One of our congregational leaders is fond of using the term dooless which the Urban Dictionary defines as “Utterly useless and worthless. Describes a person incapable of completing a task or an object that serves no purpose.” It’s certainly true that some people are more motivated than others (I’m sure we’ve all experienced this phenomenon), but perhaps we should also think about how we allocate our time and the sheer volume of “doing” in our lives. We Americans are doers. Once upon a time, more people worked to live — clocking in from 9 to 5 and generally spending evenings and weekends with family or friends. These days it seems many more live to work allowing work tasks and unfinished projects to creep into our iPhones (and consciousness).
Obsessive doing and excessive stimulation are particularly pervasive in cities where a recent study shows a higher incidence of depression and even insanity. We urban-dwellers try to do too much, too often. I gave a sermon last Rosh Hashanah encouraging more uni-tasking. One interesting statistic from that talk relates to the ubiquitous “screen.” A Kaiser Foundation study found that 8-18 year-olds devote an average of 7 hours and 38 minutes per day to electronic media. And because they spend so much of that time ‘media multi-tasking’ (i.e., texting while watching TV and playing Angry Birds), they actually manage to pack a total of 10 hours and 45 minutes worth of media consumption into those 7 1/2 hours. This is certainly a problem and uni-tasking is a good strategy for doing fewer things at once, — giving our undivided attention to a book or a patient, a kiss or a game of cribbage.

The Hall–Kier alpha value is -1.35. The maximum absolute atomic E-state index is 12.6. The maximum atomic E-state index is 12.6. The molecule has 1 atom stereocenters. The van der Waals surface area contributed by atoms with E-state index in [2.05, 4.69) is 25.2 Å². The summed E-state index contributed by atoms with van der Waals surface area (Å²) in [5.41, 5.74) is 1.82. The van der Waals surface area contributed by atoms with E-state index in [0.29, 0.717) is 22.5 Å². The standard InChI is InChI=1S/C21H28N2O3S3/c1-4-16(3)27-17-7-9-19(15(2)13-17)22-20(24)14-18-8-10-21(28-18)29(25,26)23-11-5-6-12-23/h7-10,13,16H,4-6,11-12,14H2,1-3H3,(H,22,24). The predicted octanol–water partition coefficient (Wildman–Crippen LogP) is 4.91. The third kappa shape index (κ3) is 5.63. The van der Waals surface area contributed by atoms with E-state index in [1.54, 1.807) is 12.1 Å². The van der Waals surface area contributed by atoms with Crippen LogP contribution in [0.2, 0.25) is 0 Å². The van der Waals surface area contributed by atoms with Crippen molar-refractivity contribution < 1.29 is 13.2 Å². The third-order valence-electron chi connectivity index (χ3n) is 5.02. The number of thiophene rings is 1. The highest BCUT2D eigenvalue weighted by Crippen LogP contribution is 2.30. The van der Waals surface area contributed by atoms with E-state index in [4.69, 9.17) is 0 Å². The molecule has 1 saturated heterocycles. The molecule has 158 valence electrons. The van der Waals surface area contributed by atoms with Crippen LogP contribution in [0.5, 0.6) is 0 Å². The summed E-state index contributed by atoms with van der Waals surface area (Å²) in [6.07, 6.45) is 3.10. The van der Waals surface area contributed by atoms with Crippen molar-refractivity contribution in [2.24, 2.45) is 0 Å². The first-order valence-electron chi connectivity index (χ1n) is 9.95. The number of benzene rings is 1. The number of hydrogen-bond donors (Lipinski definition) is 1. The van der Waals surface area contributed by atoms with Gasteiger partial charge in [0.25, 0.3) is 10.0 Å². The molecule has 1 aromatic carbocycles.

But today, as I write these words overlooking beautiful Lake Walloon in Northern Michigan, I want to argue that we should spent a bit more time doing nothing at all — that we literally do less. I, like so many of you, live in a world of productivity and occasionally get frustrated by the dooless who force the rest of us to pick up the slack. But having a healthy work ethic doesn’t mean interminable doing. It means when we work we work hard and well. And then we stop.
Jewish tradition has a model for the cessation of doing and the return to being — Shabbat. The Hebrew is related to the word “to strike.” God’s first Shabbat was also the first labor strike. Shabbat is a once-a-week get out of jail free card. Understanding the inertia of doing, Shabbat’s purpose is to force us to take a break. But Shabbat is more than a day; it’s also a state of mind. Properly understood, Shabbat is a litmus test of healthy living, challenging us the other six days of the week to pause, look up from the screen and take stock.
This “Shabbat-oriented living” is hardly simple and requires a fair amount of willpower and mindfulness. I must admit, I am far from mastering it myself. Which is why those of us who proudly call ourselves urban-dwellers must occasionally get out of dodge to places like Lake Walloon where the breeze is just now coming off Lake Michigan, the air is clear and the most pervasive sounds come from birds, children and luffing sails
On that note, dear reader, I will now now put away my laptop. I have an appointment for the next hour to do… nothing.